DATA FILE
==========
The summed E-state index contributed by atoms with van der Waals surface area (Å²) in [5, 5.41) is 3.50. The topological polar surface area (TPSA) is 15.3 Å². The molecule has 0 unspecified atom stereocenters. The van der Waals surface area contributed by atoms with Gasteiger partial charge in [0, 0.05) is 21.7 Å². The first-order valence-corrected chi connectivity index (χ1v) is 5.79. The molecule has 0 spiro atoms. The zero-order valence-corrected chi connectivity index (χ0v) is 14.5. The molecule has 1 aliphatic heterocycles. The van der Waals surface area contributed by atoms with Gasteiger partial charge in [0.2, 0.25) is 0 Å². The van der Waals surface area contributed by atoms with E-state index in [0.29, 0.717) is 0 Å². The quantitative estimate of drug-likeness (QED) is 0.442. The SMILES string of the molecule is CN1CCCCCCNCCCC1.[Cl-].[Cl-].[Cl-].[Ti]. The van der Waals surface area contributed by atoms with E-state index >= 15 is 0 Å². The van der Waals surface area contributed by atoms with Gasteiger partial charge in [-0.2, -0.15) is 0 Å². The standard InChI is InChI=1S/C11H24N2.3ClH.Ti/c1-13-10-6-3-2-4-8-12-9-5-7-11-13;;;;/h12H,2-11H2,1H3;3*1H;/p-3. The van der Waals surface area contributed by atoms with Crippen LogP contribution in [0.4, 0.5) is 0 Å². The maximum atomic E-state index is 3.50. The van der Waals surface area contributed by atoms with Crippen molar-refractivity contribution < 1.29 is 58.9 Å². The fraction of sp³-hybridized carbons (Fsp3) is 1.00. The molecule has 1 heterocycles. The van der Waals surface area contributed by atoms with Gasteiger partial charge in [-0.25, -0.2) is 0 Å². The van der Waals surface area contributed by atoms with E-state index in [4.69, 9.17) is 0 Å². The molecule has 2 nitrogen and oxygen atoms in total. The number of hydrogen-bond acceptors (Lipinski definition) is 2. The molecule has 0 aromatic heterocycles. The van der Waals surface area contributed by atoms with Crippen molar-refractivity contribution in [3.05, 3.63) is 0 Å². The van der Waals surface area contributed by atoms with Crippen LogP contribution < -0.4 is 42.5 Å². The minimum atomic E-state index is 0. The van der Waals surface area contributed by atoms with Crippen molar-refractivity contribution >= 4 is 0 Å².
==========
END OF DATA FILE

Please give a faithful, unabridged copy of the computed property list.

The summed E-state index contributed by atoms with van der Waals surface area (Å²) in [5, 5.41) is 3.50. The topological polar surface area (TPSA) is 15.3 Å². The molecule has 0 unspecified atom stereocenters. The van der Waals surface area contributed by atoms with Gasteiger partial charge in [0, 0.05) is 21.7 Å². The first-order valence-corrected chi connectivity index (χ1v) is 5.79. The molecule has 0 spiro atoms. The zero-order valence-corrected chi connectivity index (χ0v) is 14.5. The molecule has 1 aliphatic heterocycles. The van der Waals surface area contributed by atoms with Gasteiger partial charge in [0.2, 0.25) is 0 Å². The van der Waals surface area contributed by atoms with E-state index in [0.29, 0.717) is 0 Å². The quantitative estimate of drug-likeness (QED) is 0.442. The SMILES string of the molecule is CN1CCCCCCNCCCC1.[Cl-].[Cl-].[Cl-].[Ti]. The van der Waals surface area contributed by atoms with E-state index >= 15 is 0 Å². The van der Waals surface area contributed by atoms with Gasteiger partial charge in [-0.2, -0.15) is 0 Å². The standard InChI is InChI=1S/C11H24N2.3ClH.Ti/c1-13-10-6-3-2-4-8-12-9-5-7-11-13;;;;/h12H,2-11H2,1H3;3*1H;/p-3. The van der Waals surface area contributed by atoms with Crippen LogP contribution in [0.4, 0.5) is 0 Å². The maximum atomic E-state index is 3.50. The van der Waals surface area contributed by atoms with Crippen molar-refractivity contribution < 1.29 is 58.9 Å². The fraction of sp³-hybridized carbons (Fsp3) is 1.00. The molecule has 1 heterocycles. The van der Waals surface area contributed by atoms with Gasteiger partial charge in [-0.25, -0.2) is 0 Å². The van der Waals surface area contributed by atoms with E-state index in [4.69, 9.17) is 0 Å². The molecule has 2 nitrogen and oxygen atoms in total. The number of hydrogen-bond acceptors (Lipinski definition) is 2. The molecule has 0 aromatic heterocycles. The van der Waals surface area contributed by atoms with Crippen molar-refractivity contribution in [3.05, 3.63) is 0 Å². The van der Waals surface area contributed by atoms with Crippen LogP contribution < -0.4 is 42.5 Å². The minimum atomic E-state index is 0. The van der Waals surface area contributed by atoms with Crippen molar-refractivity contribution >= 4 is 0 Å².